So, for now we keep the watch from the ivory tower and view to which extent these influential multiplicators may help policy implementation. And we are thinking about an empirical validation of several data-driven sectors …
The Society for Institutional and Organizational Economics (SIOE) just publicized the call for papers for the SIOE 2018 conference, which will be held at HEC Montreal, Canada, on June 21-23, 2018. Keynote lectures will be given by Naomi Lamoreaux (Yale) and Nobel Laureate Jean Tirole (Toulouse), representing nicely SIOE’s two intellectual pillars, institutions and organizations.
The exquisite Program Committee, chaired by President-Elect Francine Lafontaine (Michigan), invites you to submit your proposal to present a paper at the conference. Paper proposals are due by February 5th, 2018.
The Tilburg Law and Economics Center (TILEC) advertises a position for a Postdoctoral Researcher on the Economic Governance of Data-driven Markets (starting date: September 2018). This is a three-year position targeted at promising researchers in economics or related fields who work on the effects of digitalization and datafication on institutions, including markets, legal and political institutions. We are looking for a researcher who combines expertise in the quantitative techniques of modern economics with an interest both in technologies currently transforming our societies, industries, polities, and jurisdictions and with a sincere openness to interdisciplinary research approaches from other social sciences. Within this field, all types of research interests are welcome, with a slight preference for researchers performing empirical work.
TILEC also advertises another Postdoc Position, on the Economics of Innovation. This is a two-year position targeted at promising researchers in economics or related fields who work on the Economics of Innovation. Within this field, all types of research interests are welcome but preference will be given to researchers performing empirical work and/or working on standardization and standard-setting.
“Faithful Strategies: How Religion Shapes Nonprofit Management” to be published in Management Science
Nonprofit organizations, religious values, and a complete dataset on strategic choices of German hospitals: these are the main ingredients into a paper co-authored with my colleague Lapo Filistrucchi, which is forthcoming in Management Science.
This paper makes three key contributions. First, it confirms that the values and beliefs of organizational decision makers, as required by their employers, influence the strategic actions of firms. This study is the first to show that this premise of some behavioral scholars also holds for nonprofits.
Second, this paper is among the first to investigate the strategic effects of decision makers’ religious values. Thereby, as Laurence Iannacone told me recently, we are the first to show that the content of religious teachings actually influence firms’ strategies in a coherent and, thereby, predictable way: roughly speaking, we propose that, because Catholicism is more communal and because Protestantism is more individualistic (and education-oriented), Catholic hospitals are larger, make more revenues, and serve more medical fields, whereas Protestant hospitals are smaller, focus on a few medical fields, specialize in more complex (and more expensive) treatments, and have more links to universities.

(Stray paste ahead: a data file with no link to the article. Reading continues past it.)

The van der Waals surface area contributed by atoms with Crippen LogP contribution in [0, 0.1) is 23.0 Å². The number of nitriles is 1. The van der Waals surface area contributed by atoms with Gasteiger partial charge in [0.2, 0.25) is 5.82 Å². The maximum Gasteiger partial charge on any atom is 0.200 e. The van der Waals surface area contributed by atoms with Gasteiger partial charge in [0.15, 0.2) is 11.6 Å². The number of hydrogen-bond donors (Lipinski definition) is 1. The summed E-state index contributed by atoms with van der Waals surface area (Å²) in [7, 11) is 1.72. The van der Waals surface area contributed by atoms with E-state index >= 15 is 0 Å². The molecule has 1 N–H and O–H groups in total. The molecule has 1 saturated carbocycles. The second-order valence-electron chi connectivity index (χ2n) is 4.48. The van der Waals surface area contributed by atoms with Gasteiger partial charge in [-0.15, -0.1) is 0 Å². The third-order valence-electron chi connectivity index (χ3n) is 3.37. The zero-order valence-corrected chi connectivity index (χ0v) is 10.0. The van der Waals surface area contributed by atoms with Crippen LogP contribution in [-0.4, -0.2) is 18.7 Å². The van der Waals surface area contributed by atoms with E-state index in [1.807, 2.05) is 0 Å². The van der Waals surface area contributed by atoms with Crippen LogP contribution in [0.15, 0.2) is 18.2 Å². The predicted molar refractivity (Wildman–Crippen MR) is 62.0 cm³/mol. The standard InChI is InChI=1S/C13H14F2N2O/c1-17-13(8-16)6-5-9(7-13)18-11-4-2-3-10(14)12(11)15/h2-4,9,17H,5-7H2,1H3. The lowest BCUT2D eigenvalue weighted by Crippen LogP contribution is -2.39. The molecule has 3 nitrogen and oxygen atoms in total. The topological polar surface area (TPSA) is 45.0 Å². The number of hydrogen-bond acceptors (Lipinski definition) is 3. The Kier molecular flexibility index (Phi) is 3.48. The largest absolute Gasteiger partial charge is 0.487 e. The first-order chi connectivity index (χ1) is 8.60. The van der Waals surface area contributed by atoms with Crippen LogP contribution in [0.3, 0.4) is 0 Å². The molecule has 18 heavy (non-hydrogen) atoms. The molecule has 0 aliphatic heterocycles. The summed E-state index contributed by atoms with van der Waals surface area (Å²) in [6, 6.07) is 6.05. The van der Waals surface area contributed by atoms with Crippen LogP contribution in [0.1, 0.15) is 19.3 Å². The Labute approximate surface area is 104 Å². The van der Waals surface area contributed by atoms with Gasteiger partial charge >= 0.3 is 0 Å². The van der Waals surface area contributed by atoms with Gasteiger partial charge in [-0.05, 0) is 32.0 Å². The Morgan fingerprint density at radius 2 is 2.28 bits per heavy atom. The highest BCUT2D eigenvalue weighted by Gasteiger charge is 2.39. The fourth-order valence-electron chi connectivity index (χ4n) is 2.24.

Third, we have tackled the difficulties of the empirical and theoretical literatures on nonprofits to predict their strategic choices by fleshing out lines of distinction between different nonprofit subgroups that are distinguishable according to observable organizational characteristics (here: whether a given organization is Catholic or Protestant or neither of the two).
Earlier press coverage related to the paper:
- Socialevraagstukken.nl, January 2015: Religie manager bepaalt het gezicht van het ziekenhuis (in Dutch)
- Nederlands Dagblad, December 2014: “Geloofsopvatting manager beïnvloedt koers ziekenhuis” (in Dutch)
- Tilburg University Press Release, June 2014: “Manager’s religious affiliation impacts hospital’s strategy” (in English), “Geloof manager beïnvloedt strategie ziekenhuis” (in Dutch).
We just received a nice piece of appreciation: The Annals of Public and Cooperative Economics informed us that our paper, “Firms, Nonprofits and Cooperatives: A Theory of Organizational Choice” (joint with Patrick Herbst) is in the top 5 most downloaded papers of the journal during 2016. Apparently, this equals > 500 downloads.
Given that the business of publishing research in economics is tough—and rejections are very frequent (and necessary to get acceptance rates of 10% and below at the top journals)—receiving such positive information is balm for the soul…
A brief description of the paper is here.